Regulatory inquiry finds charity’s £5m investment lost £3.9m
The Charity Commission has published a report of its inquiry into Kingsway International Christian Centre (KICC), which found former trustees had invested £5m of the charity’s money on the promise of a 55% return, and had made a £3.9m loss when the former trustee responsible for the investments was declared bankrupt
16 Dec 2016
KICC is a large, growing evangelical church, which operates 19 places of worship and runs a television and radio station ministry. Its current income is around £7m a year.
In February 2011 the Commission opened a statutory inquiry into the charity after identifying concerns that its accounts referred to investments of £3m being made with one of the then trustees, who despite being described as ‘qualified independent trader’ was not authorised by the then regulator the Financial Services Authority (FSA).
It appeared payments were being made to the individual’s private bank account and were speculative and high risk in nature. They involved foreign exchange trades, with investments made in four tranches between 1 June 2009 and 30 June 2010 and totalling £5m. An investment agreement between the charity and the ex-trustee stated that ‘The guaranteed level of monthly profit under this agreement is 5% per month with the exception of the months of August and December where the guaranteed level of monthly profit is 2.5%.’
However, the Commission’s inquiry found the decision making trustees did not verify his qualifications or experience or obtain independent professional advice before deciding to invest. Given the proposed rate of return of 55% per annum was so high and the amount of £5m so significant, the inquiry’s view was that independent professional advice should have been sought.
At the end of March 2010 the income from the investment was requested and £734,220 was returned to the charity by the ex-trustee. For the second year of the investment £50,000 per month for 10 months was returned to the charity. The rest was theoretically being reinvested but the trustees did not seek independent verification of this.
The Commission appointed an interim manager on 31 January 2014 to review decision making in relation to the investments. The inquiry report now published has concluded that the trustees who made the investment were responsible for mismanagement in the administration of the charity. They did not inform themselves sufficiently about the nature of the investment and could not show that their decisions were based on sufficient and appropriate evidence particularly as they did not seek proper independent advice on a high risk, high value investment scheme.
The majority of the decision making trustees believed that confirmation received from HMRC that the first £3m investment qualified for tax relief was an endorsement of or approval for the investment per se; HMRC made it clear that any additional amounts to be invested would require express guidance - however the decision making trustees made two further investments of £1m each without seeking consent in advance from HMRC, resulting in a significant tax liability for the charity of £560,000.
The decision making trustees obtained a personal guarantee, of initially £2m increasing to £3m, from the ex-trustee, which would be repayable within 14 days should the decision making trustees decide to withdraw their investment. However the report found they failed to evidence whether or not the ex-trustee would be able to meet this personal guarantee.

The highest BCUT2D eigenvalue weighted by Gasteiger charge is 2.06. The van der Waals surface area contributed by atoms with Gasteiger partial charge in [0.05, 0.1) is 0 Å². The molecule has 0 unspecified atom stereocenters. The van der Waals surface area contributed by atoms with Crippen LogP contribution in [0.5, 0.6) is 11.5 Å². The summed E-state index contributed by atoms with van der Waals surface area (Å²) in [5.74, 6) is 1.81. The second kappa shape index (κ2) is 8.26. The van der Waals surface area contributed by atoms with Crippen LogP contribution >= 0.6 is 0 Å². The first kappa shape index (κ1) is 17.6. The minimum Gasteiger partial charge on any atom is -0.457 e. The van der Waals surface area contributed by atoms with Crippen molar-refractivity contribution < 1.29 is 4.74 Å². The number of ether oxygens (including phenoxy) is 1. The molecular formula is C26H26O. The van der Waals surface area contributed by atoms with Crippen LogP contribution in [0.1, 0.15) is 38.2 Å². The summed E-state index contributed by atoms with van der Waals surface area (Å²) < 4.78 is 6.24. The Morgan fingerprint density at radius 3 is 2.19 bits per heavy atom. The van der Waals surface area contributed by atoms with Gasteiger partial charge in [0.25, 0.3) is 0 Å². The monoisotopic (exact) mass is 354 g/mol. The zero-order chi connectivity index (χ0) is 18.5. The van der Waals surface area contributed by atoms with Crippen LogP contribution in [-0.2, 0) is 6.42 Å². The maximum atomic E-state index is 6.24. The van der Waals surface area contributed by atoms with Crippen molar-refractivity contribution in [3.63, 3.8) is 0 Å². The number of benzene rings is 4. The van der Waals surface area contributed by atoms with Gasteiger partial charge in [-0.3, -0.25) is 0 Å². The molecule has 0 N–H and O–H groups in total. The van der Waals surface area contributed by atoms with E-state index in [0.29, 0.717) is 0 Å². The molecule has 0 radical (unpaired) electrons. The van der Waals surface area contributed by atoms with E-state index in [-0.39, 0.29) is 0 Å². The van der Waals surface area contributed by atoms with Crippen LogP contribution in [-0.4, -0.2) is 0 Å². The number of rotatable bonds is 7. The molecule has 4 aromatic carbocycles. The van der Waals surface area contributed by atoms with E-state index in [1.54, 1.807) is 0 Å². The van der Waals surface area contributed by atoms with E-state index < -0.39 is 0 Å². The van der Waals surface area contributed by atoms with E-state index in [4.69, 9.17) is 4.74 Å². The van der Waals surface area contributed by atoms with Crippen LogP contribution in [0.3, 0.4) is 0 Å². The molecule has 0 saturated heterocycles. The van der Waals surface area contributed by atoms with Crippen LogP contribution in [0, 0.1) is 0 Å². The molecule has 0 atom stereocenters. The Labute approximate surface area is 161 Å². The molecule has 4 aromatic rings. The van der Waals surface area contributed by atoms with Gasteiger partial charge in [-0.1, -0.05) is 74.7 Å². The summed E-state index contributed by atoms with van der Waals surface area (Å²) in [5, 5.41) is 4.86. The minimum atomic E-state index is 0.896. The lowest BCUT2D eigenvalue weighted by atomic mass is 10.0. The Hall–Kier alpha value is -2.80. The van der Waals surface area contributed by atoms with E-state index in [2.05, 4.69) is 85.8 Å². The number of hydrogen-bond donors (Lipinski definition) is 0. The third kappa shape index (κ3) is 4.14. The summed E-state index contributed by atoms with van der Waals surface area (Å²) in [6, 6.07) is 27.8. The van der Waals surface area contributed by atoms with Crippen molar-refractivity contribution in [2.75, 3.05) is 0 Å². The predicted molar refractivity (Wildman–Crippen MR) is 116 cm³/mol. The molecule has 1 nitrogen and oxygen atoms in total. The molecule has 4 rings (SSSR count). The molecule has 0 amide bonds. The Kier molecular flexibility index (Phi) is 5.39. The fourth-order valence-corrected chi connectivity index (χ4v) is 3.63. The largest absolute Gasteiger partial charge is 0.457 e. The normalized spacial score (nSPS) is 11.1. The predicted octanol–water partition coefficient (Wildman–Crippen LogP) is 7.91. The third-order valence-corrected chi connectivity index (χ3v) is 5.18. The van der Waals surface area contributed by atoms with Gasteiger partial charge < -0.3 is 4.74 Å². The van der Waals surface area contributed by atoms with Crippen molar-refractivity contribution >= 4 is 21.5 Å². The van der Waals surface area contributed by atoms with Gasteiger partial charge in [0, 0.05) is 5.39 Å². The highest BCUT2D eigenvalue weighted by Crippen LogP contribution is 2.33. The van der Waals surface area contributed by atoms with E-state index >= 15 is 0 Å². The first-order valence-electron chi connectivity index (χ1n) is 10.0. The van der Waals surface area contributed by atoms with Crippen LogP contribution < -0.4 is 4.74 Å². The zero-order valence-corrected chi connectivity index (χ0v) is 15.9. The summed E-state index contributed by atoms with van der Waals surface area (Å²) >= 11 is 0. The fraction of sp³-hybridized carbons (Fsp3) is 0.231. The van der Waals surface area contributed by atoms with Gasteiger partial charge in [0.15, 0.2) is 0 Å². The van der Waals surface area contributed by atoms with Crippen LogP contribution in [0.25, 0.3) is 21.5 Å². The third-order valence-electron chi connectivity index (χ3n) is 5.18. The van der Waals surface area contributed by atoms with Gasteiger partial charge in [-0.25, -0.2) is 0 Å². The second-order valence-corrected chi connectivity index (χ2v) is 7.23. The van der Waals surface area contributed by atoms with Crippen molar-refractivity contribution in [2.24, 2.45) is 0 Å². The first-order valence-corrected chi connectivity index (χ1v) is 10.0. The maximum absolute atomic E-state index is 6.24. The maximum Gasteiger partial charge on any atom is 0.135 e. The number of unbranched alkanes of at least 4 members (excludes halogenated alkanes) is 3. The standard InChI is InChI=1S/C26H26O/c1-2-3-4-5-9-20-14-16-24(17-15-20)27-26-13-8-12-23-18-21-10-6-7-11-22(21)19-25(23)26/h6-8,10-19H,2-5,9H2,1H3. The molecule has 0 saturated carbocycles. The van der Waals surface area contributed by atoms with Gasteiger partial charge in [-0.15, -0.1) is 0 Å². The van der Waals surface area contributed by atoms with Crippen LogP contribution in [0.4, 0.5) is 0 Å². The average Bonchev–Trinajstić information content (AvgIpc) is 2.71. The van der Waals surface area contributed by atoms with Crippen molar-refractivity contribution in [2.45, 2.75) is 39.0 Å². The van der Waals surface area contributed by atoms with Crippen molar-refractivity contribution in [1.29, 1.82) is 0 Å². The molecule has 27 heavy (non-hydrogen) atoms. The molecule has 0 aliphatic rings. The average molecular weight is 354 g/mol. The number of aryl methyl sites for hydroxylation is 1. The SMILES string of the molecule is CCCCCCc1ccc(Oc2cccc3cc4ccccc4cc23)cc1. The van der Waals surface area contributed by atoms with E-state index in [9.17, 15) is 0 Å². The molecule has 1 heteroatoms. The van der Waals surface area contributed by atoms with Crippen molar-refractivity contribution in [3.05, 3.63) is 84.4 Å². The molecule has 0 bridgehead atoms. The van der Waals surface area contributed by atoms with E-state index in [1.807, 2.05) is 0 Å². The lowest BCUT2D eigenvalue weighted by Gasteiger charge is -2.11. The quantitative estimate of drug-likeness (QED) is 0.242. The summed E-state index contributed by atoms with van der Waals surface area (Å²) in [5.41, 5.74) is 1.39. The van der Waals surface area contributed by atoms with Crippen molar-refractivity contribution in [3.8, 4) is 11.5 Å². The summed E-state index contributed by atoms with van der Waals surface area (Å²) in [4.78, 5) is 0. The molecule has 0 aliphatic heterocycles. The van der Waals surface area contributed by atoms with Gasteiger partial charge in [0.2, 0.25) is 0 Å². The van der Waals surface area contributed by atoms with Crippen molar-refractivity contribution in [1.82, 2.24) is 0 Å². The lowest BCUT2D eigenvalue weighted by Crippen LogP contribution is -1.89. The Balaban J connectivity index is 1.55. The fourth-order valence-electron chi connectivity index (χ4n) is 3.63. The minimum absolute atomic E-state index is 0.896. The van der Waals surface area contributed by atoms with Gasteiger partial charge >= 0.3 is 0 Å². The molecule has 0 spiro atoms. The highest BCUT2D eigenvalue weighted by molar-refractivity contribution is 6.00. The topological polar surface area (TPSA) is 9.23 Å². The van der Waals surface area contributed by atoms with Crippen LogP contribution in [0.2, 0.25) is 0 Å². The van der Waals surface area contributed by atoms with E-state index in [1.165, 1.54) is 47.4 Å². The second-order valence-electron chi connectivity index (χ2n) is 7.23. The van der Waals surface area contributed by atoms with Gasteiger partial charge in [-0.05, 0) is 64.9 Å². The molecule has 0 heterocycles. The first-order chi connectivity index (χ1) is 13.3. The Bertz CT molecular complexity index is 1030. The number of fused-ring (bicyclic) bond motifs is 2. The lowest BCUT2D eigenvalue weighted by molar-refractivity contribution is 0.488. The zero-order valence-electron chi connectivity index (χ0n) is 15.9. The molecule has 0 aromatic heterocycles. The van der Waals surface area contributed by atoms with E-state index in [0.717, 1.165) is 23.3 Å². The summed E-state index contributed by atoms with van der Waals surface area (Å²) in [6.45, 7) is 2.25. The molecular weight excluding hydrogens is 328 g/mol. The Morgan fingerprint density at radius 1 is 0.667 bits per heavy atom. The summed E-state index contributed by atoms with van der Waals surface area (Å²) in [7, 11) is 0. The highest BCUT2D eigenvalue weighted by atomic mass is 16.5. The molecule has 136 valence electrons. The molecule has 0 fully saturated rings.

The Commission said there was too much reliance on the expertise of the trustee when he was personally interested and conflicted in the decision to invest charity funds through the trustee’s investment scheme.
In February 2011, the FSA began legal action against the ex-trustee, which involved freezing assets up to a value of £6.85m, at which point the charity had been paid only £1.3m in return for its £5m investment, although a ‘portfolio balance’ in a ‘monthly report’ supplied to them by the ex-trustee showed around £7m of charitable funds under management.
In May 2011 the ex-trustee resigned as a trustee of the charity and entered into an Individual Voluntary Agreement (IVA) in November. The claim by the charity in the IVA was £6,960,647 representing the total amount invested plus the return.
In June 2012 the charity received an initial payment of £341,768 under the IVA. The terms of the IVA were that a further £100,000 would be payable annually for four years together with 50% of any income (after tax) over £300,000. The vast majority of funds would not be due until the end of the IVA. The charity would have to wait five years to be able to determine whether or not the IVA had been successful in recovering funds.
The first anniversary of the IVA was in November 2012; the ex-trustee failed to meet this payment and was in breach of the IVA which failed. The following October the ex-trustee was declared bankrupt. He made various offers to repay the charity, which were either not accepted or failed due to factors outside the current trustees’ control.
The trustees who took these decisions resigned at various dates between 2009 and 2014.
Michelle Russell, director of investigations, monitoring and enforcement at the Charity Commission, said: ‘This case is a reminder that trustees must ensure that they do not permit any personal associations to interfere inappropriately with their judgement as charity trustees and that any decisions they make are in the best interests of their charity. When trustees are considering a high risk decision, particularly one involving significant sums of money, they should take independent professional advice from properly qualified persons to ensure that they are not exposing the charity to significant risk.